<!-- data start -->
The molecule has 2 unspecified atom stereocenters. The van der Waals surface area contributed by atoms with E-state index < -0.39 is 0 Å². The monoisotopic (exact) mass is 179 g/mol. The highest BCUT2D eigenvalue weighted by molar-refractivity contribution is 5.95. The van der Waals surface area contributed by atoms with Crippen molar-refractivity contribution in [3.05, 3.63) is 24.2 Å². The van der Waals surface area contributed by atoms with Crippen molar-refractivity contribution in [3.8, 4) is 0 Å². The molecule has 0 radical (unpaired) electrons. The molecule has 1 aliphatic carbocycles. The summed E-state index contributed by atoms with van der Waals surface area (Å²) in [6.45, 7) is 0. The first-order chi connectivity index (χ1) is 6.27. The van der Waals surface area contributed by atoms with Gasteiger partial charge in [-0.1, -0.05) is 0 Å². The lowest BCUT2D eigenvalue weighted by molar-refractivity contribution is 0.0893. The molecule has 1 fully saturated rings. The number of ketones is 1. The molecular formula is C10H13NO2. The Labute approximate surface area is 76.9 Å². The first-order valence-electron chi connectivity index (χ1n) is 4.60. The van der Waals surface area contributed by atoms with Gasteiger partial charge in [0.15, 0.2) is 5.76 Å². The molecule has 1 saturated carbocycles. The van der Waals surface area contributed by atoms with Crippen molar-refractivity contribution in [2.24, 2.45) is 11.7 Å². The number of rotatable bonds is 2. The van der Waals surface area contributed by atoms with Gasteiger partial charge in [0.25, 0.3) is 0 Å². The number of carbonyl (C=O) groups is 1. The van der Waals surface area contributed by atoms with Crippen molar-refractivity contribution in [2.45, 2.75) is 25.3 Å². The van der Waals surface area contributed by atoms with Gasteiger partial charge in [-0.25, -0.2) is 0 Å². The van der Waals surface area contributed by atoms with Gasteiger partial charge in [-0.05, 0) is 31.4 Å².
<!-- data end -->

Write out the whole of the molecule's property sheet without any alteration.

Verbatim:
The molecule has 2 unspecified atom stereocenters. The van der Waals surface area contributed by atoms with E-state index < -0.39 is 0 Å². The monoisotopic (exact) mass is 179 g/mol. The highest BCUT2D eigenvalue weighted by molar-refractivity contribution is 5.95. The van der Waals surface area contributed by atoms with Crippen molar-refractivity contribution in [3.05, 3.63) is 24.2 Å². The van der Waals surface area contributed by atoms with Crippen molar-refractivity contribution in [3.8, 4) is 0 Å². The molecule has 0 radical (unpaired) electrons. The molecule has 1 aliphatic carbocycles. The summed E-state index contributed by atoms with van der Waals surface area (Å²) in [6.45, 7) is 0. The first-order chi connectivity index (χ1) is 6.27. The van der Waals surface area contributed by atoms with Gasteiger partial charge in [-0.1, -0.05) is 0 Å². The lowest BCUT2D eigenvalue weighted by molar-refractivity contribution is 0.0893. The molecule has 1 fully saturated rings. The number of ketones is 1. The molecular formula is C10H13NO2. The Labute approximate surface area is 76.9 Å². The first-order valence-electron chi connectivity index (χ1n) is 4.60. The van der Waals surface area contributed by atoms with Gasteiger partial charge in [0.15, 0.2) is 5.76 Å². The molecule has 1 saturated carbocycles. The van der Waals surface area contributed by atoms with Crippen molar-refractivity contribution in [2.24, 2.45) is 11.7 Å². The number of rotatable bonds is 2. The van der Waals surface area contributed by atoms with Gasteiger partial charge in [0.25, 0.3) is 0 Å². The number of carbonyl (C=O) groups is 1. The van der Waals surface area contributed by atoms with Crippen molar-refractivity contribution in [2.45, 2.75) is 25.3 Å². The van der Waals surface area contributed by atoms with Gasteiger partial charge in [-0.25, -0.2) is 0 Å². The van der Waals surface area contributed by atoms with Gasteiger partial charge in [-0.05, 0) is 31.4 Å².